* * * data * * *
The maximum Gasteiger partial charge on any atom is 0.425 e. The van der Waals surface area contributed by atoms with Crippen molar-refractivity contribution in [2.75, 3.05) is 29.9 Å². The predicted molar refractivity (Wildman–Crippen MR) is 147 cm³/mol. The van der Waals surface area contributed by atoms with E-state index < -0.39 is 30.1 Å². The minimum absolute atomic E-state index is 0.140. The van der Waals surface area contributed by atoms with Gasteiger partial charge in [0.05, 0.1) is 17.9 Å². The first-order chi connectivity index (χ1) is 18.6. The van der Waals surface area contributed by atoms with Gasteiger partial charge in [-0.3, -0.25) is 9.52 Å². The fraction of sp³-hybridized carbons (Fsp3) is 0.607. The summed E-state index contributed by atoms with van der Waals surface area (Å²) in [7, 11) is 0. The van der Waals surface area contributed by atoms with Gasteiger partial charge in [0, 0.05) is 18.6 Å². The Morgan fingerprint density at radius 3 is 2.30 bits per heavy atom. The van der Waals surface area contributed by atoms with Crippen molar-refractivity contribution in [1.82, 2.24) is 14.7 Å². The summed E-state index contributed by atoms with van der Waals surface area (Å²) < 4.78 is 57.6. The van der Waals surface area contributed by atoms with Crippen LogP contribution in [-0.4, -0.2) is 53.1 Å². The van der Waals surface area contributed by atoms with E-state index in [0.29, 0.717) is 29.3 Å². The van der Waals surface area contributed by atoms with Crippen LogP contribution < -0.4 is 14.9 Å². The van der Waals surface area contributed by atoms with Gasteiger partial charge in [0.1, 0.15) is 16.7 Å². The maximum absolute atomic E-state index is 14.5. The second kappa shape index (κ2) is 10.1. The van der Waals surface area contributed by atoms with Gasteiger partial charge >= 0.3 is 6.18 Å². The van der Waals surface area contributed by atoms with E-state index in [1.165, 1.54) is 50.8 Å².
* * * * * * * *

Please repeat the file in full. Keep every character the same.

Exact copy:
The maximum Gasteiger partial charge on any atom is 0.425 e. The van der Waals surface area contributed by atoms with Crippen molar-refractivity contribution in [2.75, 3.05) is 29.9 Å². The predicted molar refractivity (Wildman–Crippen MR) is 147 cm³/mol. The van der Waals surface area contributed by atoms with E-state index < -0.39 is 30.1 Å². The minimum absolute atomic E-state index is 0.140. The van der Waals surface area contributed by atoms with Gasteiger partial charge in [0.05, 0.1) is 17.9 Å². The first-order chi connectivity index (χ1) is 18.6. The van der Waals surface area contributed by atoms with Gasteiger partial charge in [-0.3, -0.25) is 9.52 Å². The fraction of sp³-hybridized carbons (Fsp3) is 0.607. The summed E-state index contributed by atoms with van der Waals surface area (Å²) in [7, 11) is 0. The van der Waals surface area contributed by atoms with Gasteiger partial charge in [0, 0.05) is 18.6 Å². The Morgan fingerprint density at radius 3 is 2.30 bits per heavy atom. The van der Waals surface area contributed by atoms with Crippen molar-refractivity contribution in [1.82, 2.24) is 14.7 Å². The summed E-state index contributed by atoms with van der Waals surface area (Å²) < 4.78 is 57.6. The van der Waals surface area contributed by atoms with Crippen LogP contribution in [-0.4, -0.2) is 53.1 Å². The van der Waals surface area contributed by atoms with E-state index in [0.29, 0.717) is 29.3 Å². The van der Waals surface area contributed by atoms with Crippen LogP contribution < -0.4 is 14.9 Å². The van der Waals surface area contributed by atoms with Gasteiger partial charge in [0.1, 0.15) is 16.7 Å². The maximum absolute atomic E-state index is 14.5. The second kappa shape index (κ2) is 10.1. The van der Waals surface area contributed by atoms with Gasteiger partial charge >= 0.3 is 6.18 Å². The van der Waals surface area contributed by atoms with E-state index in [1.165, 1.54) is 50.8 Å².